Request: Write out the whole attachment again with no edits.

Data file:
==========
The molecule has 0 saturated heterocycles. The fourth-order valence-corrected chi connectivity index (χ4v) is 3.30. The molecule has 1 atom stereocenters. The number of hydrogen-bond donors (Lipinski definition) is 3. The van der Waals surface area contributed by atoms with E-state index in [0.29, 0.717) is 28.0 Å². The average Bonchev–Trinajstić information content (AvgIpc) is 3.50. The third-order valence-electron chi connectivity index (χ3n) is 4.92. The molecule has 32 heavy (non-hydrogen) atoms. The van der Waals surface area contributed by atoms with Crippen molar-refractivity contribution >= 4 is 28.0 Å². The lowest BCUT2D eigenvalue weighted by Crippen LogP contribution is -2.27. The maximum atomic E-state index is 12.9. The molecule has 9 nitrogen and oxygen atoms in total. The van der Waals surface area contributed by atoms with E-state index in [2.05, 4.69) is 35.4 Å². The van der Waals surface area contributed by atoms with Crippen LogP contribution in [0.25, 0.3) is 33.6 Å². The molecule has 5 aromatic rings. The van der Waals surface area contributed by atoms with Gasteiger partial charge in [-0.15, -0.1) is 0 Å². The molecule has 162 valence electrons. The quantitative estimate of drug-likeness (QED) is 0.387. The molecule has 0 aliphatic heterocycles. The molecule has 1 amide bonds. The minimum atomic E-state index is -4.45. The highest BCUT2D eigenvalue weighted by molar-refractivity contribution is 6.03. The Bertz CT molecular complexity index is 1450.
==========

The molecule has 0 saturated heterocycles. The fourth-order valence-corrected chi connectivity index (χ4v) is 3.30. The molecule has 1 atom stereocenters. The number of hydrogen-bond donors (Lipinski definition) is 3. The van der Waals surface area contributed by atoms with E-state index in [0.29, 0.717) is 28.0 Å². The average Bonchev–Trinajstić information content (AvgIpc) is 3.50. The third-order valence-electron chi connectivity index (χ3n) is 4.92. The molecule has 32 heavy (non-hydrogen) atoms. The van der Waals surface area contributed by atoms with Crippen molar-refractivity contribution >= 4 is 28.0 Å². The lowest BCUT2D eigenvalue weighted by Crippen LogP contribution is -2.27. The maximum atomic E-state index is 12.9. The molecule has 9 nitrogen and oxygen atoms in total. The van der Waals surface area contributed by atoms with E-state index in [2.05, 4.69) is 35.4 Å². The van der Waals surface area contributed by atoms with Crippen LogP contribution in [0.25, 0.3) is 33.6 Å². The molecule has 5 aromatic rings. The van der Waals surface area contributed by atoms with Gasteiger partial charge in [-0.15, -0.1) is 0 Å². The molecule has 162 valence electrons. The quantitative estimate of drug-likeness (QED) is 0.387. The molecule has 0 aliphatic heterocycles. The molecule has 1 amide bonds. The minimum atomic E-state index is -4.45. The highest BCUT2D eigenvalue weighted by molar-refractivity contribution is 6.03. The Bertz CT molecular complexity index is 1450.